Many low-lying island nations and coastal communities are already experiencing the slow-onset impacts of climate change, ranging from land loss due to beach erosion, saltwater contamination of freshwater supplies, and challenges to agriculture, commercial fisheries and infrastructure which are forcing people to move. For some, this may mean moving to a place at a higher elevation within the same country. But for others, including us in the Maldives, it means we will lose our homes, identity, our culture, our islands, and our country.
The Paris Accord set an aspirational goal of limiting the temperature rise to 1.5 degrees which is necessary for small island states to survive, but that goal is getting harder and harder to reach every passing hour. According to the new IPCC report, we will soon cross a point of no return, following which it will be impossible to keep the earth’s temperature from rising above two degrees.
These may seem like only numbers or benchmarks to most, but to those who are in danger of losing their country because of climate change, they represent an existential threat.
However, there is hope. Remarkable gains have been made in renewable and clean energy technology. Innovative finance mechanisms have been created to fight climate change. Nevertheless, all this is not enough. We need political will, not just know-how, to win this race against time. The IPCC report also says if the global community doesn’t transition to clean energy sources by 2030, growing the share of renewables by two percent a year, we will be on an irreversible trajectory that will see the temperatures rise beyond two degrees. The transition to renewables will have to be even faster if we are to keep to only a 1.5-degree increase in temperature. This is what we need to do to ensure the survival of small island states like mine and avoid the displacement of millions of people.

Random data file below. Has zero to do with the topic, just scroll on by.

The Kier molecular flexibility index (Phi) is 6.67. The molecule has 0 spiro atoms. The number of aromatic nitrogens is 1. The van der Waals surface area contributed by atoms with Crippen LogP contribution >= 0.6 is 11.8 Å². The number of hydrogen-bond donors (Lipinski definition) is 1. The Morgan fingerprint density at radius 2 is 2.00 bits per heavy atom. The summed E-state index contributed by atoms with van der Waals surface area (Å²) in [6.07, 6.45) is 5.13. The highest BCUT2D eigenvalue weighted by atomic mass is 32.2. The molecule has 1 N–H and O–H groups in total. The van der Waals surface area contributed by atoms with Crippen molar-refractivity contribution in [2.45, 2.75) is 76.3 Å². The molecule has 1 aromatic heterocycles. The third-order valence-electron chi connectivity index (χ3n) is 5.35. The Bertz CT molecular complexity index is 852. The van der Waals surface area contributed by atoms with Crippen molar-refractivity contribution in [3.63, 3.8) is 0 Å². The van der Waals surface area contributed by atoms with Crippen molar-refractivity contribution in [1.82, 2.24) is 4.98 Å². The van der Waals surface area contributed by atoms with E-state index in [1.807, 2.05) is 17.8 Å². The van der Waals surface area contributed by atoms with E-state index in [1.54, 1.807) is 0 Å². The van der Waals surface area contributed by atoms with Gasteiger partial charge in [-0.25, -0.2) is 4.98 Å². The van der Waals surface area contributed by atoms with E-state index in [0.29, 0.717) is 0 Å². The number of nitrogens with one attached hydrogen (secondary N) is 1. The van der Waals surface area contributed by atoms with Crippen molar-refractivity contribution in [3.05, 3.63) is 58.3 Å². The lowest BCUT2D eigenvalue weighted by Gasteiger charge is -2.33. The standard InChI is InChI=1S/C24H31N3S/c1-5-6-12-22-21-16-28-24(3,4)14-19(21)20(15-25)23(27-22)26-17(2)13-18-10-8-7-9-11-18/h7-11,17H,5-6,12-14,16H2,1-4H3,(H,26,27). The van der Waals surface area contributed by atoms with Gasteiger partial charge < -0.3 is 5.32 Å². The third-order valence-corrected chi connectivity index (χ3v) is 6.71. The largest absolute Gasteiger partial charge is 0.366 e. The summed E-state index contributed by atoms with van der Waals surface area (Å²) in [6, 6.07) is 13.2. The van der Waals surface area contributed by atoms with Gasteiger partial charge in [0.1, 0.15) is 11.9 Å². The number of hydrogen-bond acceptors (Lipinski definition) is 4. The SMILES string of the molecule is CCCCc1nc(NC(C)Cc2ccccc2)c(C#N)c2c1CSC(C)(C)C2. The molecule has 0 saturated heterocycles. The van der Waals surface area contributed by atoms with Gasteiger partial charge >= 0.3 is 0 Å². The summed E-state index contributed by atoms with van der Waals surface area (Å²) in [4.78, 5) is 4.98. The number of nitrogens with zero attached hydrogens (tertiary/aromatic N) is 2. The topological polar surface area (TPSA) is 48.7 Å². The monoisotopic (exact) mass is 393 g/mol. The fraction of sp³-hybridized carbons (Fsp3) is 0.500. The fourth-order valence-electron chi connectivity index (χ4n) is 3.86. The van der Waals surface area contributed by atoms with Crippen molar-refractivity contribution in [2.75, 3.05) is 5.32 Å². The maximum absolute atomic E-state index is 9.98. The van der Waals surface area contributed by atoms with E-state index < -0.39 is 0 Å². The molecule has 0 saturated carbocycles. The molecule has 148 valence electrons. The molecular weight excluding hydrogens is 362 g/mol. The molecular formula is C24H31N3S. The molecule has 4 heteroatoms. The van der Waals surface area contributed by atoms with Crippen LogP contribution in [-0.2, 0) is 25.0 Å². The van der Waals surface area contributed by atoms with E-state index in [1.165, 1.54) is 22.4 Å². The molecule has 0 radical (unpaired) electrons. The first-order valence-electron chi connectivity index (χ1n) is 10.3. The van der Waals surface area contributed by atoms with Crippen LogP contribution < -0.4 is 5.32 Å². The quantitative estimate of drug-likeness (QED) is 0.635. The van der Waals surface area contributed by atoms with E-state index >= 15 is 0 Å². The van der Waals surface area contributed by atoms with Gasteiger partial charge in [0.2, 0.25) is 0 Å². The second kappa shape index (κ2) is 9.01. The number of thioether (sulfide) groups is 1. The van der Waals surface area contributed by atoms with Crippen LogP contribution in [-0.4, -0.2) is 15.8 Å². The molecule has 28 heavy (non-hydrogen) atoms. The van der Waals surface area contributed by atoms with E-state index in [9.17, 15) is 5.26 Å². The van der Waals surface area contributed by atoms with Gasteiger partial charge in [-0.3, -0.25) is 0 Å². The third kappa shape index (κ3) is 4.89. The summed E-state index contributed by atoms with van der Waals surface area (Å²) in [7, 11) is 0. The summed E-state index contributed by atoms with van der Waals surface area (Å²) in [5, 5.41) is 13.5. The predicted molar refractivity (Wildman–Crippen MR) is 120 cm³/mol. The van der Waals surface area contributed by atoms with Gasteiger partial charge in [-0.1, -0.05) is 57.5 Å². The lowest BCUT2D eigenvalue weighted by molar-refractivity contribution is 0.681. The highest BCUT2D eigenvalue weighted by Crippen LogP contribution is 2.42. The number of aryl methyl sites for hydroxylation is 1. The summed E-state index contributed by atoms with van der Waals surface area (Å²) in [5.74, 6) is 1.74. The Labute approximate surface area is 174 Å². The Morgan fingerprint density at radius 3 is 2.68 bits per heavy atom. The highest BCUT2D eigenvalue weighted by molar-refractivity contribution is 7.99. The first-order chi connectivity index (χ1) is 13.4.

All peoples of the world, including the peoples of Thulhaadhoo, Hithaadhoo, and every single island in the Maldives are entitled to a dignified life. This is a right guaranteed under the Universal Declaration of Human Rights to all peoples of the world – big and small, rich and poor including those of island nations. Climate change is a fundamental threat to that right for many.
It is heartening to know that we have a window of opportunity to avert climate disaster and save the lives and homes of millions of people. But at the same time, it’s heartbreaking to see that chances of success are slim, time is limited and the action needed increasingly dramatic.
Millions of people across the world, many of whom will be affected by the detrimental effects of global warming, are passionate about climate change awareness and prevention, but their leaders and governments we have failed to reflect that passion to their actions. We need to make climate change an election issue and we need grassroots organizations to put pressure on politicians to do that.
I want to be able to keep taking my son, and one day my grandchildren, to where I grew up and to where my grandparents’ graves are. I want my son and his future children to have the chance to enjoy our beautiful country.
It is not too late. But we need to take action now.
The views expressed in this article are the author’s own and do not necessarily reflect Al Jazeera’s editorial stance.